Tuesday, October 14, 2008

Employment Agreements Not Required for Employees

One of our new clients is a software company that develops trading programs for financial services firms. We were helping them negotiate a 7-figure investment from one of its clients, a major investment bank.

In becoming familiar with our new client, it seemed odd to us that every employee had an employment contract, including the receptionist. When we inquired with our client, the CEO asked, “aren’t we required to have employment agreements with all employees?”

In every job the CEO prior to founding the company, had he always employed pursuant to an employment contract. He just assumed that this was the way business was done.

While it may be advantageous to enter into employment contracts with certain executive level employees or staff with very special skills, in most cases a contract is not necessary and is probably disadvantageous to management.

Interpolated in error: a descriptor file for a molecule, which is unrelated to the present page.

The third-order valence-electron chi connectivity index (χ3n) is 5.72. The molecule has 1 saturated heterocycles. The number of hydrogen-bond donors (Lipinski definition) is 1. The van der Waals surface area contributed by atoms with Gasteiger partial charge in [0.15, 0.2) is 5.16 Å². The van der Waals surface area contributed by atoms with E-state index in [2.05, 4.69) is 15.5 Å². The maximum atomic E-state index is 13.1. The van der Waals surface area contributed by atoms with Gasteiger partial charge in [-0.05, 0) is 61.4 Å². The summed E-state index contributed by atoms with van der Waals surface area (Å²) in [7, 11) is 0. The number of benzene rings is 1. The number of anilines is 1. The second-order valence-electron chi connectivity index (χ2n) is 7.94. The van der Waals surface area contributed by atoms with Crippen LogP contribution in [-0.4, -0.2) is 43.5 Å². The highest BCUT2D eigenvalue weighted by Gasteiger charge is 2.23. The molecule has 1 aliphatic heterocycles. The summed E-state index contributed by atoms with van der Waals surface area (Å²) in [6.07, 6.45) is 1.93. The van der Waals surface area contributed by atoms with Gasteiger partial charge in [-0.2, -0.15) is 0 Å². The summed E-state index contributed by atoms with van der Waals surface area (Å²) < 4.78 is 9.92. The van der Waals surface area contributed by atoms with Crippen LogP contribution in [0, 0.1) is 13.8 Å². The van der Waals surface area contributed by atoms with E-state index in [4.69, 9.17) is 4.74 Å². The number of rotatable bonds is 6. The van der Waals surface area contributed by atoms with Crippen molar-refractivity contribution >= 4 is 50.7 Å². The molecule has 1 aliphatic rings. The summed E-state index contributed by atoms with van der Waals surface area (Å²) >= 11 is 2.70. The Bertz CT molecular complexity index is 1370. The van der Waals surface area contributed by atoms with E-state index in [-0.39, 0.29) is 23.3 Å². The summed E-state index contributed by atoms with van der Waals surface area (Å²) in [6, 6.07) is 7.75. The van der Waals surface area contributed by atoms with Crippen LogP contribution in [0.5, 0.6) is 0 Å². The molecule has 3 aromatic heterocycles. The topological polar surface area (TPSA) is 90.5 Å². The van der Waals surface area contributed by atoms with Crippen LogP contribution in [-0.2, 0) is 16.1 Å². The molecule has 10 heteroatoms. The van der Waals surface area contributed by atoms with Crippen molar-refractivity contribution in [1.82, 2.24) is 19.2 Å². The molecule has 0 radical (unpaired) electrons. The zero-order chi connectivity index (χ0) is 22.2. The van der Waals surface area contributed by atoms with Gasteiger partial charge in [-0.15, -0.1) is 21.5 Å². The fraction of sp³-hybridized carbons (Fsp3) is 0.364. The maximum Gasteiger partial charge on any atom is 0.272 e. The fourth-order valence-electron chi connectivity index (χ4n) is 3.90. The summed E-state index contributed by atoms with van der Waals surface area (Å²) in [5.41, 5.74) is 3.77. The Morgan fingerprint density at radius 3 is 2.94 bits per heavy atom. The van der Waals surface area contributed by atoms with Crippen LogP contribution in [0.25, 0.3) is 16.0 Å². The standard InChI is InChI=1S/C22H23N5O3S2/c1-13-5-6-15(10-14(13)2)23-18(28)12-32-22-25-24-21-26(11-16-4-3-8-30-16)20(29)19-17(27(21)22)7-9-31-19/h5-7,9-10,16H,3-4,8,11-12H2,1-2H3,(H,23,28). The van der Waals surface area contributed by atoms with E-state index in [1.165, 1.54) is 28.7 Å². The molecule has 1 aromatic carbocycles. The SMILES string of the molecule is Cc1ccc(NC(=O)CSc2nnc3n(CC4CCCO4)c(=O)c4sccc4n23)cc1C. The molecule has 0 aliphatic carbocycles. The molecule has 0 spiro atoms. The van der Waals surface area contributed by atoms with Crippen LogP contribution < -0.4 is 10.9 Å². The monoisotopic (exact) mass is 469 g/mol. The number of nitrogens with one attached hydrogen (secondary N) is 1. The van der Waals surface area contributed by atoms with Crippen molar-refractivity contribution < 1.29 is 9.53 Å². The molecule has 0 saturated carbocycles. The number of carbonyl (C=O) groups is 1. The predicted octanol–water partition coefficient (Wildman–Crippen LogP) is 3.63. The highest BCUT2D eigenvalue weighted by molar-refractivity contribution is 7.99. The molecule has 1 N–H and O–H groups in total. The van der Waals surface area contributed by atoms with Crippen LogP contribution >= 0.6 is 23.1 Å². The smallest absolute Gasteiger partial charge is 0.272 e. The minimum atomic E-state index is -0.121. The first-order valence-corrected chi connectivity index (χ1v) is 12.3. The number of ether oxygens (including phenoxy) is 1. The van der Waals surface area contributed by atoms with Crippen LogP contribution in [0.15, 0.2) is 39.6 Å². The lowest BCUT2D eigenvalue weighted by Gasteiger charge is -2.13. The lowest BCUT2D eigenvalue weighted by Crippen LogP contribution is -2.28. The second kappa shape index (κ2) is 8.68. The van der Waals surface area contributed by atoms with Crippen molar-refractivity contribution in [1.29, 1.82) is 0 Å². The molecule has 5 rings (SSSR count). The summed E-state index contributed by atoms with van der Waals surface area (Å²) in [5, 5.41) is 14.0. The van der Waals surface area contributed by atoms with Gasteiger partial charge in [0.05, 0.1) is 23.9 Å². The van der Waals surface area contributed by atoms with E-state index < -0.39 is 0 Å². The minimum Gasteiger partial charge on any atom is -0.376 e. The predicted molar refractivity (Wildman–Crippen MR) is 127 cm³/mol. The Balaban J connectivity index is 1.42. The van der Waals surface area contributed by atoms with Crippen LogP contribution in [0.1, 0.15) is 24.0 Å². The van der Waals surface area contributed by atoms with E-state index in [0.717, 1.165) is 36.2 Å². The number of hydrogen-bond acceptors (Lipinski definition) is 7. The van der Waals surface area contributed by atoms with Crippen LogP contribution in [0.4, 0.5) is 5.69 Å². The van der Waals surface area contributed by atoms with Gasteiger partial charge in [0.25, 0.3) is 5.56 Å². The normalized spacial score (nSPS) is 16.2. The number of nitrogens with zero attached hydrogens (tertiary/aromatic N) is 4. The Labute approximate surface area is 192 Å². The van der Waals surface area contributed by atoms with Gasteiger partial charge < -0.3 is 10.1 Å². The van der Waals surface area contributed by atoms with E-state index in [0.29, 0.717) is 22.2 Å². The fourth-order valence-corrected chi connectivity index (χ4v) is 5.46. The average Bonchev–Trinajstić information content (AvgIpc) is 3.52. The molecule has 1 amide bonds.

New York State is an “at will” employment state. This means that employees can be hired and terminated for any reason or for no reason, and at any time, without liability to the company.

Employment contacts alter this “at will” policy, which may give employees more rights than
what was available under the “at will” doctrine. This may expose the employer to liability if the employee was terminated in breach of his or her agreement.

Even though an employment agreement is not required, in businesses where employees are creating any form of intellectual property for the company, it is imperative that the company have the employee enter into an “assignment of inventions” agreement. This is not an employment agreement, but an agreement where the employee irrevocably assigns his or her right to any intellectual property they create for the company while employed there. Without is, in most cases, the employee (not the company) owns any inventions or IP it creates while on the job.

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